The female drivers of income inequality

What to do about this unintended consequence of female emancipation? One route to greater income equality would be to restrict education for women and arrange marriages for them.

This article, by Lawrence Solomon, was first published by the Financial Post

Reducing income inequality is an imperative in our society. The Pope and President Obama have both called it the defining issue of our times. The 1% protesters took the issue to the streets, economist Thomas Picketty to the elites. How to deal with this shame?

Fortunately, thanks to recent research from one of the world’s premier research organizations, the drivers of income inequality have now been unmasked. Income inequality is fueled by personal desires, finds the study, “Marry Your Like: Assortative Mating and Income Inequality,” which examined demographic data from 1960 to 2005. Published by the National Bureau of Economic Research, the study found that income inequality has a lot to do with sex and education.

Since 1960, women have become much better educated, much better paid, and much freer to choose the mate of their dreams. The payoff in getting educated for everyone — male or female — has also increased. All this has been disastrous for those who deplore the growing income inequality between rich and poor in society.

The problem culminates in the choices made in marriage. In the pre-feminist-liberation days, girls grew up to be nurses and boys to be doctors. The nurse of the 1960s might then aspire to marry up by nabbing a doctor. Or girls might grow up to be legal secretaries and boys lawyers, with the secretary marrying up by landing the lawyer. The general effect of the society of the 1960s, when women weren’t as well educated and couples more often brought different incomes into a marriage, was an averaging or homogenization of household incomes. This homogenization tempered both extreme wealth and poverty.

For example, if a woman without a high school education married a man with a college degree, their household income would be 24% higher than the median for society. Even if she married a man who also didn’t have a high school education, their household income wouldn’t be far off the median — just 23% lower. A woman with a graduate degree who married a man with a graduate degree would be in a household whose income would be less than two-and-a half times that of an uneducated couple — not a huge gap between rich and poor.

By 2005, marriage dynamics had changed. The doctors and lawyers in society were as likely to be women as men, and those women now tended to marry other doctors and lawyers and others in the same socio-economic class. The nurses and legal secretaries had less opportunity to marry up, making them more likely to marry someone in their own socio-economic status. The general effect of women reaching parity with men has been stratification by economic and educational status.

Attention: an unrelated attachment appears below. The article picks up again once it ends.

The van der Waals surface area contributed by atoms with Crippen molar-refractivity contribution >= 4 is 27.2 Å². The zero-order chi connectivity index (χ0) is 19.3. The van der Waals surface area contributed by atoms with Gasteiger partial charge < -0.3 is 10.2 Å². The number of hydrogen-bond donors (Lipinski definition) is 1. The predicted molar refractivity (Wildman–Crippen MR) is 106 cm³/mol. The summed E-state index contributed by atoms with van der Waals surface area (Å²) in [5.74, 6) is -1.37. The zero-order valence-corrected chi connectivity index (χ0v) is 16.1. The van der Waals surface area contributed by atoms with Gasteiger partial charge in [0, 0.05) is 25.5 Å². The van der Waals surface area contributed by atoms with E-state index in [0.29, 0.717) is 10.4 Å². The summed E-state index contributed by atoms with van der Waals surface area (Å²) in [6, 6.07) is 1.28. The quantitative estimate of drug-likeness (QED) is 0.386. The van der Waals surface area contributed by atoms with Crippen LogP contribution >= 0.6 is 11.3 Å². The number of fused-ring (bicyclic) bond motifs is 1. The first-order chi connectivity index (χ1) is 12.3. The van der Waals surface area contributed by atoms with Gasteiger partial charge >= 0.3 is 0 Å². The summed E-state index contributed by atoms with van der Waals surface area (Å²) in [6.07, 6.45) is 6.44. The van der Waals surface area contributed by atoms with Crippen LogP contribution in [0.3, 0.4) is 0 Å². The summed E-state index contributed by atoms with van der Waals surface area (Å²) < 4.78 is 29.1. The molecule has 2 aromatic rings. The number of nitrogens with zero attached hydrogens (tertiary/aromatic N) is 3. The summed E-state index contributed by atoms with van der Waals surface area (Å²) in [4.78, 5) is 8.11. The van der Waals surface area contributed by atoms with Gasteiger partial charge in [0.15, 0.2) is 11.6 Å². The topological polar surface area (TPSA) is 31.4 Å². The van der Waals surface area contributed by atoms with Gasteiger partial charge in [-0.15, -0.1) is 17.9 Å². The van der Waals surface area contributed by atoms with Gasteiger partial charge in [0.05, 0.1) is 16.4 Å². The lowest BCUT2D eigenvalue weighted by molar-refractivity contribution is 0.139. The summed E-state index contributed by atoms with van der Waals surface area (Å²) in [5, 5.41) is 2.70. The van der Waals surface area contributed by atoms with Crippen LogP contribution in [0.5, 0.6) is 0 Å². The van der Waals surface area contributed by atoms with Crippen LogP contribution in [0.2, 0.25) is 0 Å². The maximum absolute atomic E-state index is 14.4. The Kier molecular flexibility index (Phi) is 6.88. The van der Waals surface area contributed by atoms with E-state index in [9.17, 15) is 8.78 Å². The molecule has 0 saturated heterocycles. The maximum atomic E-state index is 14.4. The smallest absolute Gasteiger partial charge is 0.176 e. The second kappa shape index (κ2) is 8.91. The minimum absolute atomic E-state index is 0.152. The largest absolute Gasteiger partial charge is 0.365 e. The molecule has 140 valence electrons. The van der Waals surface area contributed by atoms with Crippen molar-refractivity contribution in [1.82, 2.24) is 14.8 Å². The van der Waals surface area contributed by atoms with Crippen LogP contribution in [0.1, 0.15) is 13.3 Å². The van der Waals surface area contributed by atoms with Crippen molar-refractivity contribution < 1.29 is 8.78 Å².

When men and women with post-graduate degrees marry, they now pull in more than twice the median income, or almost three times the extra amount that their counterparts in 1960 earned. At the other end of the education scale, men and women without a high school education who marry earn 59% less than the median income today, much less than occurred in 1960. Put another way, the best educated households now have incomes more than five times that of the least educated groups, a more than doubling in the gap since the 1960s.

That higher education pays more than ever can also be seen by comparing couples who both had high school educations. In 1960, the couple earned a bit more than the median, in 2005 fully one-sixth less. When an uneducated woman marries a college-educated man today their household income is 15% below the median, compared to 24% above in 1960.

The trend to more education, and especially to more education for women, has promoted the rich-poor gap so many find unconscionable. What to do about this unintended consequence of female emancipation? One route to greater income equality would be to restrict education for women and arrange marriages for them.

An alternative would be to resign ourselves to our fate. Accept the fact that women are now educated, that they now earn a lot more, that they are now able to marry their equals, and that their education and their incomes make society as a whole richer. Income inequality — the Pope, Obama and the social justice grievance industry notwithstanding — may not be such a bad bargain for society.

Lawrence Solomon is research director of Consumer Policy Institute.


About Lawrence Solomon

Lawrence Solomon is one of Canada's leading environmentalists. His book, The Conserver Solution (Doubleday) popularized the Conserver Society concept in the late 1970s and became the manual for those interested in incorporating environmental factors into economic life. An advisor to President Jimmy Carter's Task Force on the Global Environment (the Global 2000 Report) in the late 1970's, he has since been at the forefront of movements to reform foreign aid, stop nuclear power expansion and adopt toll roads. Mr. Solomon is a founder and managing director of Energy Probe Research Foundation and the executive director of its Energy Probe and Urban Renaissance Institute divisions. He has been a columnist for The Globe and Mail, a contributor to the Wall Street Journal, the editor and publisher of the award-winning The Next City magazine, and the author or co-author of seven books, most recently The Deniers, a #1 environmental best-seller in both Canada and the U.S. .

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